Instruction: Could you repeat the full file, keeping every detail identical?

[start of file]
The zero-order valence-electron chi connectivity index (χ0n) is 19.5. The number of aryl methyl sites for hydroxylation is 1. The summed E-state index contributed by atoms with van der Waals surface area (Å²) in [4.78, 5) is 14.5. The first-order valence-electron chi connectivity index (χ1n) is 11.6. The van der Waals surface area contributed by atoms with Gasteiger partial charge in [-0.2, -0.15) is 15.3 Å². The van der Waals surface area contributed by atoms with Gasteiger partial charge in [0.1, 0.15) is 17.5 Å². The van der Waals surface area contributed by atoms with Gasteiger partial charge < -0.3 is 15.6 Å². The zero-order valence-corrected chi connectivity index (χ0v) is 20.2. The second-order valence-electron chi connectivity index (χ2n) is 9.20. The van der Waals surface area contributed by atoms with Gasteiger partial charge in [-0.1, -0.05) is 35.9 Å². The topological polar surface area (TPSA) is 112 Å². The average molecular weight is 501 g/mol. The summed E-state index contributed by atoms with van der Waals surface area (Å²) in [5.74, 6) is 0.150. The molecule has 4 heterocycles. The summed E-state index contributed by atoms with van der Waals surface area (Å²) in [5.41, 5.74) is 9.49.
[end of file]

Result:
The zero-order valence-electron chi connectivity index (χ0n) is 19.5. The number of aryl methyl sites for hydroxylation is 1. The summed E-state index contributed by atoms with van der Waals surface area (Å²) in [4.78, 5) is 14.5. The first-order valence-electron chi connectivity index (χ1n) is 11.6. The van der Waals surface area contributed by atoms with Gasteiger partial charge in [-0.2, -0.15) is 15.3 Å². The van der Waals surface area contributed by atoms with Gasteiger partial charge in [0.1, 0.15) is 17.5 Å². The van der Waals surface area contributed by atoms with Gasteiger partial charge < -0.3 is 15.6 Å². The zero-order valence-corrected chi connectivity index (χ0v) is 20.2. The second-order valence-electron chi connectivity index (χ2n) is 9.20. The van der Waals surface area contributed by atoms with Gasteiger partial charge in [-0.1, -0.05) is 35.9 Å². The topological polar surface area (TPSA) is 112 Å². The average molecular weight is 501 g/mol. The summed E-state index contributed by atoms with van der Waals surface area (Å²) in [5.74, 6) is 0.150. The molecule has 4 heterocycles. The summed E-state index contributed by atoms with van der Waals surface area (Å²) in [5.41, 5.74) is 9.49.